Image: Donald Trump at a campaign rally/Flickr user Gage Skidmore
As academics, our job responsibilities weren’t changed by the election of Donald Trump. But his presidency does promise to make our jobs more difficult — and our work more important than ever.
Like free speech and freedom of the press, scholarly inquiry is an ingredient of a functional democracy. With our federal government careening toward an anti-intellectual autocracy — led by a science-denying president who panders to white male insecurities and prejudices — the open exchange of ideas is as essential as ever.
I've given a lot of thought lately to how we as academics can carry on. And I've identified four responsibilities we face as members of the academic community.
- Keep up our research. It matters more than ever. I am a biologist who, very soon, will be working under a government that denies evolution and climate change as realities. That is hard to swallow. As academics, we must serve as keepers of rational thought, scientific investigation, and critical discourse. My own research program uses experimental natural history to discover new phenomena in tropical rainforests, and to understand how animals respond to rapidly changing environments. That type of basic research is important because it advances the progress of knowledge and provides avenues to train a new generation of scientists. Your own academic work remains important, too. The need for intellectual activity will be more urgent when we have an anti-intellectual government.
- Teach critical thinking. Our students need the ideas and skills that we are teaching. It's our job to offer them expertise in collecting and weighing evidence to reach rational and well-supported conclusions. When people make decisions, they're prone to use their own emotions instead of evidence. As professors who advocate reason, we cannot change that. Inside our classrooms, however, we can get people used to making decisions on the basis of evidence, which should extend into more open-minded discourse outside the classroom. Can this make a difference? A supportive and free-thinking community certainly made a difference for former white nationalist Derek Black.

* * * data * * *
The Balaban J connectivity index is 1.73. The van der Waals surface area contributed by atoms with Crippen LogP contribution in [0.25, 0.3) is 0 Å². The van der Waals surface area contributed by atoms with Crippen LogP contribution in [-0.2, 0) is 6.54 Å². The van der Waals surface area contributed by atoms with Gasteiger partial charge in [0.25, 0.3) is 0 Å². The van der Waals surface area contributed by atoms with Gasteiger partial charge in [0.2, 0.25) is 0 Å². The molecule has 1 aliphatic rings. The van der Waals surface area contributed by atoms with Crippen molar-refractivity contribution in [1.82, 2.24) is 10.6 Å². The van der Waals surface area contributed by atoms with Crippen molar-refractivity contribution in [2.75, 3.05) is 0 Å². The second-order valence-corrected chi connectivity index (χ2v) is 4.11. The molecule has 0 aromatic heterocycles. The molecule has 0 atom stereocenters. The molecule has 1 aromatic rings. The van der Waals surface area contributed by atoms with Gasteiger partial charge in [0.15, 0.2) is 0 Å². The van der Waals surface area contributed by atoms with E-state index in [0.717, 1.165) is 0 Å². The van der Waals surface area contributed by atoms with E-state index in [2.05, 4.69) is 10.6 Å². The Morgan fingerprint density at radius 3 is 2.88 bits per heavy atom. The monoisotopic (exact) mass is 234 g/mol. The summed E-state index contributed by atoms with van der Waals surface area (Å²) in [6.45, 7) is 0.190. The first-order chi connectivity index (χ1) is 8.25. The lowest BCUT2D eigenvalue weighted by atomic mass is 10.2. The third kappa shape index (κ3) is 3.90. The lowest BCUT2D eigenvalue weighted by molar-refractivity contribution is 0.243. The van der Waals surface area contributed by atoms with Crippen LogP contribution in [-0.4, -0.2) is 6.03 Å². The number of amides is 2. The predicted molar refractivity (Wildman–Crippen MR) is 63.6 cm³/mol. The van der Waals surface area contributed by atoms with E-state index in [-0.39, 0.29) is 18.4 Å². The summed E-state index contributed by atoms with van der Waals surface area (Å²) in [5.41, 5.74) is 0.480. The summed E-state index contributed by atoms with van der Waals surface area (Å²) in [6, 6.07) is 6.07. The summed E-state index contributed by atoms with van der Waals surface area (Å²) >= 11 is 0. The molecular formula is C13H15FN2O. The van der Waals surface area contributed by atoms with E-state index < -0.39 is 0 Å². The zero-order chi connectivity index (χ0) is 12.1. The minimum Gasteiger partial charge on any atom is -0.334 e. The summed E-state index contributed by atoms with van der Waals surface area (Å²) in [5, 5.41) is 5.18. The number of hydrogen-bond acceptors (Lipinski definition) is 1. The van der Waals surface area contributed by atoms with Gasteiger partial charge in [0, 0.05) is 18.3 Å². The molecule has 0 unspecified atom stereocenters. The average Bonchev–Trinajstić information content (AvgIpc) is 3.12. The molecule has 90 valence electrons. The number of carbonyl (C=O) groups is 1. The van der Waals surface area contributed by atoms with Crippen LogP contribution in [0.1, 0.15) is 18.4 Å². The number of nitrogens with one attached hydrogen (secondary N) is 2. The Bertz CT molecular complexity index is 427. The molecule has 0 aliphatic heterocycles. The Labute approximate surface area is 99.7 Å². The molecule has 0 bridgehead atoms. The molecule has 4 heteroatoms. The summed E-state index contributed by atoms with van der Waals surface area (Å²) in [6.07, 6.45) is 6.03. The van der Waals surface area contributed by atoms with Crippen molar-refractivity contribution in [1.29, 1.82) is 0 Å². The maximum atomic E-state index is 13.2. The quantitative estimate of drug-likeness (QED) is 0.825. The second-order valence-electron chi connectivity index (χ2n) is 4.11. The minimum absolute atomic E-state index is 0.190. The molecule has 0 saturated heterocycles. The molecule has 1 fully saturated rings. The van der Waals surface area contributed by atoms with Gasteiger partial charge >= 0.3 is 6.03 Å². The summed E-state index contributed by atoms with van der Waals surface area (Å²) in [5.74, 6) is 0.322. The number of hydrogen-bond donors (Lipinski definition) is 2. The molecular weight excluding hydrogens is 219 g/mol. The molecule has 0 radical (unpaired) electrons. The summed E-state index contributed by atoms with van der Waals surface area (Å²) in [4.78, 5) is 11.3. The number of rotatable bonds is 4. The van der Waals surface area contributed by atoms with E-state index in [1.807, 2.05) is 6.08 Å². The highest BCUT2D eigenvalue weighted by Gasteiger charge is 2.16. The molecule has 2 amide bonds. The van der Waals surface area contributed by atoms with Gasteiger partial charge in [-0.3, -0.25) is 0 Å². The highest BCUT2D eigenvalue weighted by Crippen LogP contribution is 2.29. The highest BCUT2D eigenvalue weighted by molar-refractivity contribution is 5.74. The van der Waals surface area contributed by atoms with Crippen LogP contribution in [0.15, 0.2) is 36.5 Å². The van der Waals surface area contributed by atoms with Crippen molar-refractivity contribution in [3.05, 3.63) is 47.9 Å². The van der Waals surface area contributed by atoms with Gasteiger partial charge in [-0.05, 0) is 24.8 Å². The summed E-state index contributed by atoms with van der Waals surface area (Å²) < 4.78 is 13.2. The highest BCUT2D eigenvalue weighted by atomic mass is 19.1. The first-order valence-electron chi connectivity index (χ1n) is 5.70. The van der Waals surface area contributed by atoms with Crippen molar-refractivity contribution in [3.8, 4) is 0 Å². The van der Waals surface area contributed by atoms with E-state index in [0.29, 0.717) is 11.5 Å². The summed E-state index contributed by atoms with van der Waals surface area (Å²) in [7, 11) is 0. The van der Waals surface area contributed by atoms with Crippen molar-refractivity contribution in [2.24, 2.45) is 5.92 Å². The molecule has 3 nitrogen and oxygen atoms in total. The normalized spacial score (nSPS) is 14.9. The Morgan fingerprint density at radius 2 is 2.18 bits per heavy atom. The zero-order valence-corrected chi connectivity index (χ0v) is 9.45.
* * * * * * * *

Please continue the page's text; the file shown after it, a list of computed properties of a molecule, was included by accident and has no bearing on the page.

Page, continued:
- Advocate publicly for evidence-based decision making. Our new government is planning measures that will accelerate climate change globally and remove resources critical for sustaining human health. My scholarship, as an ecologist, directly informs the public about how animals and ecosystems are responding to climate change, and I should not try to minimize my expertise when I’m communicating with members of the public. Regardless of your research specialty, we need your contributions in the public sphere. The public has to understand the need for basic and applied research in science (a long-term battle). At this moment, the costs of history repeating itself are particularly great, and now we need our historians, sociologists, economists, and political philosophers to step up to the plate, too. It’s up to us to put science and fact-based decision-making in the public eye — in the news, in the blogs, and in social media. We need scholars to become part of the national conversation.
- Build diverse and inclusive academic communities. Since Trump prevailed in the election, some of his supporters have been working hard to make this country hostile to ethnic and religious minorities. Trump has not disavowed his endorsement by the KKK, and he recently appointed an overt alt-right white nationalist as his chief strategist. Previous administrations have prioritized increasing the diversity of our nation's scientific workforce, and universities have been working, with various levels of success, toward equity and ethnic pluralism. Now that swastika graffiti is appearing on schools and universities across the country, we as academics need to be more vocal and take more action to promote diversity on our campuses. We must place the highest priority on the safety and inclusion of the marginalized members of our communities. At the same time, we are dealing with an administration that is planning a registry of all members of a particular religion. We must unabashedly work for the inclusion of scientists from underrepresented groups as they face greater hostility in our own country.
As academics, our job is the same under a Trump administration: We research, we teach, we conduct outreach, and we build a supportive community. However, we must redouble our efforts, because with anti-intellectuals running the show, our work and our community service is needed now more than ever. If we isolate our teaching, research, and service within the walls of our universities, then we are complicit in the disregard for the value of our work. We must engage.
Note to readers: Are you worried about how the new administration’s policies will affect your research, teaching, and service, or your institution? Share your concerns in the comments below or tell us on Twitter.